When to Use Passive Voice
While overusing passive voice or using it unnecessarily will annoy your reader and weaken your writing, passive voice is not universally wrong. Almost every language in the world has passive voice. If passive voice is part of every language, then it must have some value and utility. Here are common reasons why people use passive constructions:
1. When we don’t know who did something:
The store was robbed.
A ball was kicked over our fence.
2. When we don’t want to say who did something and/or attribute responsibility:
Mistakes were made.
The case was mishandled.
3. When it’s obvious or not important to say who did something (or when the semantic object is more relevant):
The party was held in the restaurant’s banquet room.
The house was built in 1985.
4. This relevance is part of the reason people avoid we or I as a subject in academic articles or other formal documentation:
The experiment was replicated successfully.
The test was performed on 5309 subjects.
With these four exceptions to the admonishments against passive voice, here’s WordRake’s version of your teacher’s advice: If you’re not using the passive voice intentionally, clarify your sentence by using an active verb.
How WordRake Eliminates Passive Constructions
Many writers think that passive constructions automatically make their writing sound more formal and therefore more convincing; however, English sentences pack a stronger punch when as much information as possible fits into a single main verb.
Eliminate Weak, Wordy Verb Phrases
To increase impact and reduce passive voice, WordRake offers edits to make your writing clearer and more concise. The software often makes sentences shorter by reducing unnecessary verbs (many of which are passive) and by changing wordy or abstract constructions (many of which are passive) to a more concrete verb.
Examples of Clarifying and Condensing Passives:
Only commercial passenger carriers engaged in tour and charter service were allowed to could travel beyond U.S. commercial zones.
The accused employee is to be provided with must receive a written statement of the charges containing a description of his misconduct, and the evidence against him.
Many prescriptivists are surprised to learn that literally has been used to indicate shown emphasis for hundreds of years.
Though it is an understudied topic, there is evidence used to show that university students are sedentary.
The space will be used to provide childcare services to federal employees who are parents.
If the main stakeholders don’t participate in the revitalization plan, the project is destined to will fail.
Dr. Linda Smith was an MD, and Rodrigues was in obvious need of obviously needed services she could render.
The partnership is comprised consists of GMF, Cleveland State University, and the Virginia Polytechnic Institute and State University, with GMF serving as the lead entity.
Note that WordRake’s software does not change all passive sentences to active sentences. That kind of an edit would be impossible in sentences without by. It would also be incorrect when writers have intentionally used the passive voice.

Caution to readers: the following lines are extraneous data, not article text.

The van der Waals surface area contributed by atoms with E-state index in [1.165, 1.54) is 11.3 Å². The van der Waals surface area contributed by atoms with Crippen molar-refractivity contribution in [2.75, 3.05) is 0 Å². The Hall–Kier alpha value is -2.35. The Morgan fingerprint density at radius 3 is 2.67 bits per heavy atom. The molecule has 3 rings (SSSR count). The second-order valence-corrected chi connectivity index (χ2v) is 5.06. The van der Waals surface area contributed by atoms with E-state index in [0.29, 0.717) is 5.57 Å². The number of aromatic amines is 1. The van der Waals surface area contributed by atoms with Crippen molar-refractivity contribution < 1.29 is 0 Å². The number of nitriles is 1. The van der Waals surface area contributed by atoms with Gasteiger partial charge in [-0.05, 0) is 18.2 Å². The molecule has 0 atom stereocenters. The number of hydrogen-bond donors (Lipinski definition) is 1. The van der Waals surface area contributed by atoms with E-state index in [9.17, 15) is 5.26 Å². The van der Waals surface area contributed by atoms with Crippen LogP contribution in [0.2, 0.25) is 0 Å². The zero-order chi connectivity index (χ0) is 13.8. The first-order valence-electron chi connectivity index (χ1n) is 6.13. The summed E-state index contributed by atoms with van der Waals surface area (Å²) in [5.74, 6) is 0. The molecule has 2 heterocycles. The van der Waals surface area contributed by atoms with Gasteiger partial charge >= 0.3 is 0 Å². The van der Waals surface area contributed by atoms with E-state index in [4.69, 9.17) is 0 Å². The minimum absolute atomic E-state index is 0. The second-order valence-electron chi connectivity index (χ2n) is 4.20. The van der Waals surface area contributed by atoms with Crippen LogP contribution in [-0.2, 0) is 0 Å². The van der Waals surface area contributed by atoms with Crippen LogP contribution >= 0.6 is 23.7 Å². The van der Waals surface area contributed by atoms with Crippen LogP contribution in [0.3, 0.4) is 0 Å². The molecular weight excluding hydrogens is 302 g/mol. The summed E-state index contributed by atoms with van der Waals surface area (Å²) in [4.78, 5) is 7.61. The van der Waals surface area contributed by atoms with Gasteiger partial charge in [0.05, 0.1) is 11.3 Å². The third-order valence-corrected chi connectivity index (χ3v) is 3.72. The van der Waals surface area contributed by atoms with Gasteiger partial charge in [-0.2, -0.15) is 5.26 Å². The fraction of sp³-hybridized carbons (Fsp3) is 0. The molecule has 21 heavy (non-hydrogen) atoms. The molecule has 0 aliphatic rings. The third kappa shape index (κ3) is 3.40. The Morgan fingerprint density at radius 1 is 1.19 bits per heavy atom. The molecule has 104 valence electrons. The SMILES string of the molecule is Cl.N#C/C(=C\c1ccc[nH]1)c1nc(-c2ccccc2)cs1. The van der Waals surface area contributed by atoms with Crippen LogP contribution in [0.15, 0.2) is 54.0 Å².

Cut Wasteful Stand-In Subjects
You can also rely on WordRake to catch passive constructions with the dummy subject it, which many writers do not recognize as passive. WordRake handles different constructions in different ways to produce condensed but still nuanced edits.
Examples of Eliminating Stand-In Subjects:
Although it has been some have suggested that most dinosaurs were active during the day, these comparisons have shown that many small predatory dinosaurs were likely nocturnal.
It is thought that small Small amounts of water may have gotten into cracks, inducing mineralization.
It is his final contention He contends that we can't afford to go one more day without a strategy.
Strengthen Sentences by Choosing Stronger Verbs than Be
Some sentences are semantically passive when be is the main verb and the grammatical subject is not an actor OR an object. More broadly, the verb be and its conjugations (am, is, are, was, were, has been, etc.) create a weak sentence when no action verbs come with it. Think of be as an equal sign in your sentence when it stands alone in your writing. If be is your only verb in a sentence, can you find a way to make the sentence stronger? If not, don’t worry. WordRake often can.
Examples of Sentences Strengthened by Replacing "Be":
The intent of the general contractor was intended to complete construction quickly.
The intention of the accountant accountant’s intention is to audit last year's records.
His testimony is different differs from his wife’s, yet she is his only source of information.
In-house counsel determined whether the company's business operations were compliant complied with relevant rules and regulations.
While some passive constructions serve specific purposes, others make your writing unnecessarily clunky and wordy. Let WordRake empower your writing today. Start your free seven-day trial by visiting wordrake.com/trial.
About the Author
Danielle Cosimo is a Language Usage Analyst for WordRake. Before joining the team, she was a translator and editor for non-native English speakers applying to degree programs in the United States and the UK. Danielle is formally trained in linguistics and has a certificate in computer programming. She is fluent in English, Portuguese, and Spanish. She applies her interdisciplinary knowledge to create WordRake’s editing algorithms.